It was fun, but now it’s done.  Over the course of Maimakterion I wrote 33 hymns to Poseidon, including all the epithets I know were used for him in antiquity, several that I’ve been assured were or should have been used no matter what the limited records say, and a couple that I’m almost certain have not been uttered up until now.  I think this assignment was only to prepare me for two successive months of Poseideon, but as I write this I don’t know what is expected of me.  I don’t expect further daily demands upon my blog, but I haven’t actually asked yet.  (Divination might work, but I’m also a Quaker, and weekly worship is often where I get my messages.)

The product of this month’s work won’t be restricted to my blogging, though.  Astute readers may note that I have only posted 29 hymns here, but claim to have written 33.  (There’s also a bit of prose that came out, and I’m really excited it did, but even though I know what it’s trying to say, I barely understand it; clearly, it needs a wee bit of polish.)  I do intend on submitting the original 29 for consideration for inclusion in From the Roaring Deep.  I was excited when I learned about this anthology months ago, thinking it would make a good read, then I put it out of my mind.  A few days into my hymn-marathon it was again brought to my attention, and the fact that it opened for submissions during this month was not lost on me — I can be dense, but sometimes a sign is pretty clear.  Beyond that, I know I have more writing to do, because no matter what gets included in that worthy tome, I intend on putting out a collection of my own, one that will include the four I haven’t shown to anyone yet.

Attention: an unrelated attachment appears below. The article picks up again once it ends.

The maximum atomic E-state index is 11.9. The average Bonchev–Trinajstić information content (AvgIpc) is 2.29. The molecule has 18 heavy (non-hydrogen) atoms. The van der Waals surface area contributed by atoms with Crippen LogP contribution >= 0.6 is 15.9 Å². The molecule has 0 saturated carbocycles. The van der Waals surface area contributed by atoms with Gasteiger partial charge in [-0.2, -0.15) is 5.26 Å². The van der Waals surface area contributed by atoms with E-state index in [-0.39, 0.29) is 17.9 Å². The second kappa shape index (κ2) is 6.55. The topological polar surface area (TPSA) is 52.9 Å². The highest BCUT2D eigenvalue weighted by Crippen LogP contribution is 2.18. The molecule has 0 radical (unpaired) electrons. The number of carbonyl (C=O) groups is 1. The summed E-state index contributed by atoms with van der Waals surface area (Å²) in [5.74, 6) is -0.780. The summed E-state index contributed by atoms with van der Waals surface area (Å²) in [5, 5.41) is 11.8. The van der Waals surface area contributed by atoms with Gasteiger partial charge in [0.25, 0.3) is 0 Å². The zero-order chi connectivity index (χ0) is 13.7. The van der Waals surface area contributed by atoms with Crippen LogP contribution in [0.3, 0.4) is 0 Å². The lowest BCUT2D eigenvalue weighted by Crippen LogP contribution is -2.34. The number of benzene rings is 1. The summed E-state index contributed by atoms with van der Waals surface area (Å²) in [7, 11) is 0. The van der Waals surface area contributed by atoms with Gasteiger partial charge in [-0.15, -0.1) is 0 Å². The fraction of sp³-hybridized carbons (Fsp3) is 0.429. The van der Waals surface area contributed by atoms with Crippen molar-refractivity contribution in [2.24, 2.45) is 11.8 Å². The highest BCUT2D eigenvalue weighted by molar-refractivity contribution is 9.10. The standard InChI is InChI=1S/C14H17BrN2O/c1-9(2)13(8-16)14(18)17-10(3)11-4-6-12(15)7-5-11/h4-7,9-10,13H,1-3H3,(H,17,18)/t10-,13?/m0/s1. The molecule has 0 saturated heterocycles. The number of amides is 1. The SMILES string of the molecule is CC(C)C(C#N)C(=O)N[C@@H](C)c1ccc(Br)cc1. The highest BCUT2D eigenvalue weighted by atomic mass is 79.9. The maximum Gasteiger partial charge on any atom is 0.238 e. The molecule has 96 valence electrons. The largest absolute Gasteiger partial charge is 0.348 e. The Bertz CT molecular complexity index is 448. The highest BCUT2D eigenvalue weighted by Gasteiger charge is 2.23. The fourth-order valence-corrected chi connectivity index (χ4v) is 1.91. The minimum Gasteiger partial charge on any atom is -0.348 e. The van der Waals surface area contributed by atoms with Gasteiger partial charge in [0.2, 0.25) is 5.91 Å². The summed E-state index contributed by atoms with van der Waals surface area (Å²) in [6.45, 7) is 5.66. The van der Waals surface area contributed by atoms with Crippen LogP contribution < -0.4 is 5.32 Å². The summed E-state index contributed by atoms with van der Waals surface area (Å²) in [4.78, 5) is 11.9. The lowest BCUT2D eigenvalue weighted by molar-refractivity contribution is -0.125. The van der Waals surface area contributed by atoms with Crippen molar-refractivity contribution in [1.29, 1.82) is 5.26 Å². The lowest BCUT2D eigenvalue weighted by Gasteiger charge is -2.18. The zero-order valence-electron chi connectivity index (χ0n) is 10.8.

Once that book is published, I’m permitted to take on an additional name to mark that offering.

Being a simple guy, I’ve been stunned by the amount of interest and support this work has received.  I’ve seen over 60 hits on this blog some days, and a couple of my posts have nearly 10 comments!  (Seriously, it doesn’t take much to please me.)  Some people have given me particular support that is worthy of public gratitude.  They are:

  • My wife, who I am not naming just because I haven’t ever asked her if I could do that here.  She’s the one who first pointed out that I had a problem with Poseidon, even though she may not think that’s what she was doing, and despite being on a different path, her unwavering support of my religious life makes it all possible.
  • Sannion, the first person who called me on the fact that I really never talked about Poseidon.
  • My priest Timotheos, who pointed that that Poseidon also had noticed.
  • Jolene Poseidonae, who has been an enthusiastic cheerleader and constant inspiration.

The fact that I was experiencing a lot of repressed anger is less interesting to me than the assignment I was given to work on that:  write about him to learn about him, I was told.  I don’t [yet] think that my questions have been answered (except for that one Sannion got an answer to via divination; for some reason I never got the email and ultimately I decided I didn’t want it, not that way), but I now have some tools to help me ask better questions.